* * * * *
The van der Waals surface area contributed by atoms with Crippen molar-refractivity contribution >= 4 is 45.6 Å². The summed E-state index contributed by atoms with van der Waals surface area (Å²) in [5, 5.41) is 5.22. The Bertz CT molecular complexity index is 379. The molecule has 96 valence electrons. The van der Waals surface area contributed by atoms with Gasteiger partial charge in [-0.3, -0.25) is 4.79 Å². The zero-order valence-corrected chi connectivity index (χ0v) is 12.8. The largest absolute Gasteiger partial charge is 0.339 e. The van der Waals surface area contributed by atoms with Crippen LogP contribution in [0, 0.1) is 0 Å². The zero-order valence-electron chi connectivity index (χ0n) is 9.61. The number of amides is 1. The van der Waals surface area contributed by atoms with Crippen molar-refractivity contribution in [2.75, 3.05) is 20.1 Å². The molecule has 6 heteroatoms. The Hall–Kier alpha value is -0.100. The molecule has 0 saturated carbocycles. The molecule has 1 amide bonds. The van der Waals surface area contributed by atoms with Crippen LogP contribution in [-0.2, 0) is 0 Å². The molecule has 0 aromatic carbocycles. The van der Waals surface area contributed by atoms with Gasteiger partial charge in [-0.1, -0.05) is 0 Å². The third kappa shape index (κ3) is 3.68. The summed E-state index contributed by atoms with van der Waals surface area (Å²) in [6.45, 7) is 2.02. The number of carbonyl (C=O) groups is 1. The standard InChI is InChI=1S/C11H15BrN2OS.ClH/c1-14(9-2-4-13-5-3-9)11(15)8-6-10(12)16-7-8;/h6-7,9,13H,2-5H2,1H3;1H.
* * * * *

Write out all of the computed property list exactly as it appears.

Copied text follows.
The van der Waals surface area contributed by atoms with Crippen molar-refractivity contribution >= 4 is 45.6 Å². The summed E-state index contributed by atoms with van der Waals surface area (Å²) in [5, 5.41) is 5.22. The Bertz CT molecular complexity index is 379. The molecule has 96 valence electrons. The van der Waals surface area contributed by atoms with Gasteiger partial charge in [-0.3, -0.25) is 4.79 Å². The zero-order valence-corrected chi connectivity index (χ0v) is 12.8. The largest absolute Gasteiger partial charge is 0.339 e. The van der Waals surface area contributed by atoms with Crippen LogP contribution in [0, 0.1) is 0 Å². The zero-order valence-electron chi connectivity index (χ0n) is 9.61. The number of amides is 1. The van der Waals surface area contributed by atoms with Crippen molar-refractivity contribution in [2.75, 3.05) is 20.1 Å². The molecule has 6 heteroatoms. The Hall–Kier alpha value is -0.100. The molecule has 0 saturated carbocycles. The molecule has 1 amide bonds. The van der Waals surface area contributed by atoms with Crippen LogP contribution in [-0.2, 0) is 0 Å². The molecule has 0 aromatic carbocycles. The van der Waals surface area contributed by atoms with Gasteiger partial charge in [-0.1, -0.05) is 0 Å². The third kappa shape index (κ3) is 3.68. The summed E-state index contributed by atoms with van der Waals surface area (Å²) in [6.45, 7) is 2.02. The number of carbonyl (C=O) groups is 1. The standard InChI is InChI=1S/C11H15BrN2OS.ClH/c1-14(9-2-4-13-5-3-9)11(15)8-6-10(12)16-7-8;/h6-7,9,13H,2-5H2,1H3;1H.